This article will look at some of the ways in which brands are using shipping containers for marketing, advertising, and branding purposes – particularly in Europe and USA.
It’s a fact that shipping containers are more readily being applied in architecture all over the world, and have been for some years. International brands such as Starbucks, Nike, and McDonald’s are using these structures for practical reasons, but also as a reflection of their PR message and brand association.
We recently produced a bespoke Shopify e-commerce website for a friend in New Zealand. Emma at The Little Card Factory needed a solution for her wholesale business, but also a new store front for selling directly to consumers.
The solution requires a few edits to Shopify’s liquid templates (summarised below) and uses a combination of existing functions; liquid templates, product tags and customer logins.
The Little Card Factory is now two online stores in a single Shopify account – one for wholesale customers, and one for consumers.
I tried a new podcast this morning called ‘Shopify Masters’. Sponsored and backed by the e-commerce platform, the podcast provides insight into the day-to-day operations of conceptualising, launching and managing an e-commerce brand.
I picked an episode entitled Launching a store using a shipping container in downtown Toronto which was an interesting tale of an ex-banker and a photographer who launched a furniture business JM & Sons.
The co-founders produced initial designs and items of furniture for friends and family, shortly after ditching the 9-5 day job and going for it full time. Giving themselves 6 months to make or break, the pair purchased and modified a shipping container to create a portable popup shop.
This was based on a seemingly obvious but vital marketing concept: consumers want to touch and see furniture before making a purchase. As an e-commerce startup, the co-founders had to find a way of getting their products in front of an audience – all the while generating local coverage with news and blogs.
So, first impressions of the Shopify Masters podcast are great – now to find my own popup shop concept!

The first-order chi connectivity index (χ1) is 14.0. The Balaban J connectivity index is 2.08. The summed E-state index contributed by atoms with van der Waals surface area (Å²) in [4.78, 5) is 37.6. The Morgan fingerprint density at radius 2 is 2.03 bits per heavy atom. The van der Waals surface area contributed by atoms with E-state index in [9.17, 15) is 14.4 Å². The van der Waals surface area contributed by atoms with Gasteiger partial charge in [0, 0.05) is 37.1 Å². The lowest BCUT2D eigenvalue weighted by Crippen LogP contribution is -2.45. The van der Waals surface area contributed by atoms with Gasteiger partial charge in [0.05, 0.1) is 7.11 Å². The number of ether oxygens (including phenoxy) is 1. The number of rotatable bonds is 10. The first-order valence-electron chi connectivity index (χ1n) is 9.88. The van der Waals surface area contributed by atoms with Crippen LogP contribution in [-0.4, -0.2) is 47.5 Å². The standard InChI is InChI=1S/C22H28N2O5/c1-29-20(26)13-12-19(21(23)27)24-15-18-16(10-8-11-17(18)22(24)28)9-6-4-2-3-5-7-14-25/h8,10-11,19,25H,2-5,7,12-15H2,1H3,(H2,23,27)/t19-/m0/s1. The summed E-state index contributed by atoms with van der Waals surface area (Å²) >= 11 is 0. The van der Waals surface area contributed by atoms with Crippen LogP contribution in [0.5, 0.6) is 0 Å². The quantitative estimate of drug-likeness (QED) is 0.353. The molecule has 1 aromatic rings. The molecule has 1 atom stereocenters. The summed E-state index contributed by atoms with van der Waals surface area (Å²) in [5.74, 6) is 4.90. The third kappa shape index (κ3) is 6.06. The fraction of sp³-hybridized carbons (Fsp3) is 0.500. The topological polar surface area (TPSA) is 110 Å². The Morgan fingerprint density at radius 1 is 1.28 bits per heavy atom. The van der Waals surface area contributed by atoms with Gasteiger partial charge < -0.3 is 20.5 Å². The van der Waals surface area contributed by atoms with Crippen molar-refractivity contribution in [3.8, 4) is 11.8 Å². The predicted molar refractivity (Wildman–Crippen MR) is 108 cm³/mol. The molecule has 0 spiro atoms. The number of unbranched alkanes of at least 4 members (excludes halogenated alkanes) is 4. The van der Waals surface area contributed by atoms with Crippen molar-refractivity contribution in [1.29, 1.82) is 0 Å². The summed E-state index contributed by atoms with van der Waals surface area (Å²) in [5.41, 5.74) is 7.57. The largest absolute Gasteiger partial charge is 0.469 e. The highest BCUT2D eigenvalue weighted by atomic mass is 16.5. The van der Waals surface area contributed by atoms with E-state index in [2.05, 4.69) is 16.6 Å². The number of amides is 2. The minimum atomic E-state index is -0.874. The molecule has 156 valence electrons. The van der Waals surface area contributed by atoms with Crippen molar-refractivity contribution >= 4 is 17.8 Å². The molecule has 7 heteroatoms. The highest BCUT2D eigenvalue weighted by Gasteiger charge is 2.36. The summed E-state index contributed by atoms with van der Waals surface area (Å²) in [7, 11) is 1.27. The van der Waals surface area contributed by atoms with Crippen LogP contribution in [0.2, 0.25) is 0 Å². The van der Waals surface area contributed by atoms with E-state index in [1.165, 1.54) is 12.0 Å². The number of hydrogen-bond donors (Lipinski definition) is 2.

- By Nick Seagrave
- March 6, 2016
When Google confirmed https as ranking factor back in August 2014, many digital marketers added ‘migrate website to https’ to their SEO task list.
Over the past 12 months, a number of content websites have purchased an SSL certificate and configured their secure site padlock, but the true impact of migrating from http to https is yet to be fully realised.
Regardless, if you’re writing blog content and tweaking meta titles, chances are you’re looking for some quick wins to bolster your search engine visibility. Alas, as with many technical SEO duties, there’s no such thing as a five minute job – even with super easy content managed WordPress websites.
As of 21st April 2015, websites without a responsive design will be de-prioritised in search results. Whilst Google haven’t stated the severity of their recent update, we know that websites are losing ground in search engine results pages (SERPs) as a consequence of not being mobile friendly.
A loss in ground (or a drop in rankings) usually equates to less visitors from search engines. This, in turn, can lead to a drop in enquiries online.
Relevant, quality and consistent content will help demonstrate your expertise online, and search engines like Google will be able to understand the purpose of your digital presence.
Content is popular with those seeking to improve their search engine marketing efforts, as search engines like to see a website expanding for the right reasons.
The web is exclusively excellent at masking our true identities, and so too can it distort our abilities, our skill-set and our intent. We can weave information around us, and despite Google’s best efforts we can manipulate it to our advantage as well.
People – what the web is supposedly all about – can build a following and position themselves at the top of a food chain, and of course, the same rule applies for business. Want to succeed online? Understand marketing, understand advertising, understand publicity, understand content, and above all, understand the experts.
- By Nick Seagrave
- September 29, 2014
As a digital marketer, I continually strive to streamline and improve the efficiency of a daily process; there is an art, it would seem, to cutting digital corners.
- By Nick Seagrave
- August 12, 2014
It’s hard to ignore 1&1’s primetime advertising on the imminent availability of new global top level domains, marketing .blog and .london extensions to secure your digital brand for the future. Whilst vast swathes of new domain extensions might prove popular amongst first-time entrepreneurs, what effect will the new gTLDs have on digital marketing and SEO?
The number of businesses who choose to publish content online has increased exponentially, and so too has the demand on marketing staff to write useful, informative and persuasive copy.
If you’re lucky enough to have a natural writer or journalist in the ranks, copywriting is probably one less thing to worry about. If you don’t, chances are you’re spending too much time producing bread and butter content for your social media marketing.